Insights on Healthcare Marketing

Social Media: Think Before You Leap

Seems everywhere you turn today, you read or hear about social media.  For healthcare organizations, social media can be a great tactic to help build and strengthen your base.  However, like any tactic, it is not the “end all be all.”  It comes with its own set of unique challenges. And if not done properly, it can turn into wasted resources or even backfire on you.  Like any new marketing vehicle, we recommend that you think through how social media will fit into your overall marketing plan (meaning it should be just one tactic of many) before you dive in. And remember … the power of social media is in its ability to engage in conversation and build interest and loyalty at a grassroots level.

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Give Back

I am a big believer in giving – whether it be your time, talents or financial resources.  To me, it is a responsibility … a part of community.  So when our clients turn to us to find out how they can better reach the communities they serve, we always recommend giving back to one or two local non-profits, often focused on healthcare, always with missions that inspire them.  However, just giving isn’t enough … you need to make it personal.  Write a thoughtful note or letter to accompany your contribution. Send a photo.  Drop it off personally. Create a memory for the receiving charity, and they, in turn, will remember you.

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Hitting the Mark

Those who are new to marketing (and even some who aren’t) often want to jump in with a pie-in-the-sky approach.  They want an ad in the major local newspaper, a billboard, a drive-time radio blitz, a seminar series or a television commercial.  While these mediums all have a place and purpose in the world of marketing, they also come with high price tags and often are not the best approach for a small business or medical office, especially one with a limited budget just starting out.  You want results. Or as one of my favorite marketing leaders, Seth Godin, emphasizes, you need to build your “tribe.”  Some of the best ways to do that?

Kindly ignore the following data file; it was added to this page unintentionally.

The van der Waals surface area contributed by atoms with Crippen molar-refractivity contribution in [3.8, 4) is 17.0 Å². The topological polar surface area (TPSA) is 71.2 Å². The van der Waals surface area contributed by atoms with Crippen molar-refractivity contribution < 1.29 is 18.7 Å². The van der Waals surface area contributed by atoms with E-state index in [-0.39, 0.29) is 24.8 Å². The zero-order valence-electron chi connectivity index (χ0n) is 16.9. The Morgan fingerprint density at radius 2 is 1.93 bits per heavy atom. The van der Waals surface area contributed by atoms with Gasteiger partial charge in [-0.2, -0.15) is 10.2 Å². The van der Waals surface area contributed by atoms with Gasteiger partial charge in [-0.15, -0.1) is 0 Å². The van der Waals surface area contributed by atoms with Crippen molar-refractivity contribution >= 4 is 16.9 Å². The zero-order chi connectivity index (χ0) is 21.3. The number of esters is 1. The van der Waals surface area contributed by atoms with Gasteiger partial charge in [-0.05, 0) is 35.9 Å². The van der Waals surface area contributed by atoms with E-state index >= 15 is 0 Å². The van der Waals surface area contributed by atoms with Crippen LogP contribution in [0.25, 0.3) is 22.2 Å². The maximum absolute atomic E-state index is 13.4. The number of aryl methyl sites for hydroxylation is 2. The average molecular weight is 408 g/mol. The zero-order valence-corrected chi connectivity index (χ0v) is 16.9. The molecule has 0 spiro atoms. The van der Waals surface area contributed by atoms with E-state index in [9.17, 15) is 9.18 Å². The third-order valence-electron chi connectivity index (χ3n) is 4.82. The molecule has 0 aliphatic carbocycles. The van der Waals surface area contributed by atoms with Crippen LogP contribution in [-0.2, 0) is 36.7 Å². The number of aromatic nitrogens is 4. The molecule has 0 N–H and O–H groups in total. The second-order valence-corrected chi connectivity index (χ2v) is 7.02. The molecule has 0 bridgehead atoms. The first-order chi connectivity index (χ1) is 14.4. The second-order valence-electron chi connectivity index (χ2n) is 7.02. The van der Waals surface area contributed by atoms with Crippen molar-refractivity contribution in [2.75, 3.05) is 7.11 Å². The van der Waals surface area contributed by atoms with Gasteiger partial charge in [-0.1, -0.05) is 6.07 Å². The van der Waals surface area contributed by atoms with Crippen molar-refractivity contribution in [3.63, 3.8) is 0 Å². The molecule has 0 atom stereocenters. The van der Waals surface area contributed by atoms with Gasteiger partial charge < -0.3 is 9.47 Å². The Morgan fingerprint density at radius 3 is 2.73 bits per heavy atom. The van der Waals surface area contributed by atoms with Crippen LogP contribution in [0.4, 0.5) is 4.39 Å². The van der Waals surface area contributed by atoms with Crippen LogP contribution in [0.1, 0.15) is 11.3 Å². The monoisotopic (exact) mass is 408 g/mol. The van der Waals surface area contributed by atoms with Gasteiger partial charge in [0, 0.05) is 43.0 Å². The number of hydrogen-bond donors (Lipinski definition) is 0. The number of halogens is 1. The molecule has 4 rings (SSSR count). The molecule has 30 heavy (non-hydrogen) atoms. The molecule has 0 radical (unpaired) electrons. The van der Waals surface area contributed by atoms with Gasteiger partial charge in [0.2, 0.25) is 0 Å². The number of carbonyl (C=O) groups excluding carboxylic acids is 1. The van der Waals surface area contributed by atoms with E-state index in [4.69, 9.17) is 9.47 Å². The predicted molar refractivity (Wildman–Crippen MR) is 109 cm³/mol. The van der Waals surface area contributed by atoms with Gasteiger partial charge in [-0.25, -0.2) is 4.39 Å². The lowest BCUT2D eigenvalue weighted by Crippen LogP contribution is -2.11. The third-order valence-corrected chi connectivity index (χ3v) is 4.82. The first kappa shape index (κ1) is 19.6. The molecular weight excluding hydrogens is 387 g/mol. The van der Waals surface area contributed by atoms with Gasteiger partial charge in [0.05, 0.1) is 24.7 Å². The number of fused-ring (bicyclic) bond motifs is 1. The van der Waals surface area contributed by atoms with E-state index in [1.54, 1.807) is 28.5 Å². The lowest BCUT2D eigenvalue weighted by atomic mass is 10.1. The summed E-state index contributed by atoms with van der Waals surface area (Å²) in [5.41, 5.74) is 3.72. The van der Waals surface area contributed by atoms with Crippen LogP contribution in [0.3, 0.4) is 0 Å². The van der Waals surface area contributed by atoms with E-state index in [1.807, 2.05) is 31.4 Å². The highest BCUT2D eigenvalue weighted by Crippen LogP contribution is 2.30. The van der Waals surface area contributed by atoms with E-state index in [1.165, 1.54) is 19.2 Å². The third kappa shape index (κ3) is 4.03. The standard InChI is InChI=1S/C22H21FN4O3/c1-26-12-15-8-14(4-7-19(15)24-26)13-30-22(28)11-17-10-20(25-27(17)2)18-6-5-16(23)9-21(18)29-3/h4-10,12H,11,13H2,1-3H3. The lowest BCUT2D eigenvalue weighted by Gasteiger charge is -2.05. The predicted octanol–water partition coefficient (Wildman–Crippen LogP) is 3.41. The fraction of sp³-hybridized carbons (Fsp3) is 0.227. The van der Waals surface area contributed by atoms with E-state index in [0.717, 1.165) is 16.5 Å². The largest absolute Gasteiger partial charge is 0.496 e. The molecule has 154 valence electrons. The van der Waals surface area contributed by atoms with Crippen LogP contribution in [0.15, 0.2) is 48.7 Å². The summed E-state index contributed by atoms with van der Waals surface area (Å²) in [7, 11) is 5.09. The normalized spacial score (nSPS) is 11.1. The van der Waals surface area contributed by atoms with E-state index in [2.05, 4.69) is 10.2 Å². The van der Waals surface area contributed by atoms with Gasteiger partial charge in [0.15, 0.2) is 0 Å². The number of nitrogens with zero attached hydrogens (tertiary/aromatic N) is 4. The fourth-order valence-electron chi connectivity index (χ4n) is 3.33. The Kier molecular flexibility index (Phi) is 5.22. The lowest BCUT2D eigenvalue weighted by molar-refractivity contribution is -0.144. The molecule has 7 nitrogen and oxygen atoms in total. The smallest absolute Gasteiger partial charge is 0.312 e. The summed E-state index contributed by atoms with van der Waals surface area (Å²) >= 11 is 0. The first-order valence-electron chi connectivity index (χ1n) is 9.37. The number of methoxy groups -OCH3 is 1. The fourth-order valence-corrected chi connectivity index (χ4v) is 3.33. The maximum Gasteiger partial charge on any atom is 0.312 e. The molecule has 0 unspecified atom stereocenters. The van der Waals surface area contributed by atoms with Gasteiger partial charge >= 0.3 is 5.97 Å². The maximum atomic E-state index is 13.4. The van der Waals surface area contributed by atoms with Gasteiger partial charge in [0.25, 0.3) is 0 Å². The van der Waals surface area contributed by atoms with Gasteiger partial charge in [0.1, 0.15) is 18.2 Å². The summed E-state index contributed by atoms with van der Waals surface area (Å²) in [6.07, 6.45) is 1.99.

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Making the Rounds

So you are new to your community or perhaps you have recently brought on an associate or partner who is.  How do you get the word out and expand your network?  Letters and announcement cards are always great, but almost everybody does them.  Yet, very few new physicians take the time (which they often have in the beginning) to truly reach out.  Visit your neighbors and top referring physicians.  Stop by the hospital and visit the administrative offices, the ER, the Nursing Director.  Let them know who you are, what you hope to achieve and how you are excited to be a part of their community.  Be sure to make it a two-way conversation.

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What is Your Story?

We’re all familiar with the traditional physician bio – medical school, internship, residency and fellowship.  Some are written in prose, some the usual CV format. Either way, the problem is that even with stellar credentials and training, they all start to look the same.  It used to be completing a fellowship made you stand out.  Now it is the standard.  Your potential patients and referring physicians really want to know who you are and what makes you different.  So tell them.  Share your story.  Why did you go into medicine?  Why did you choose your specialty?  What do you enjoy most about it?  What inspires you?  What do you do outside of work that is interesting? How do you give back to the community?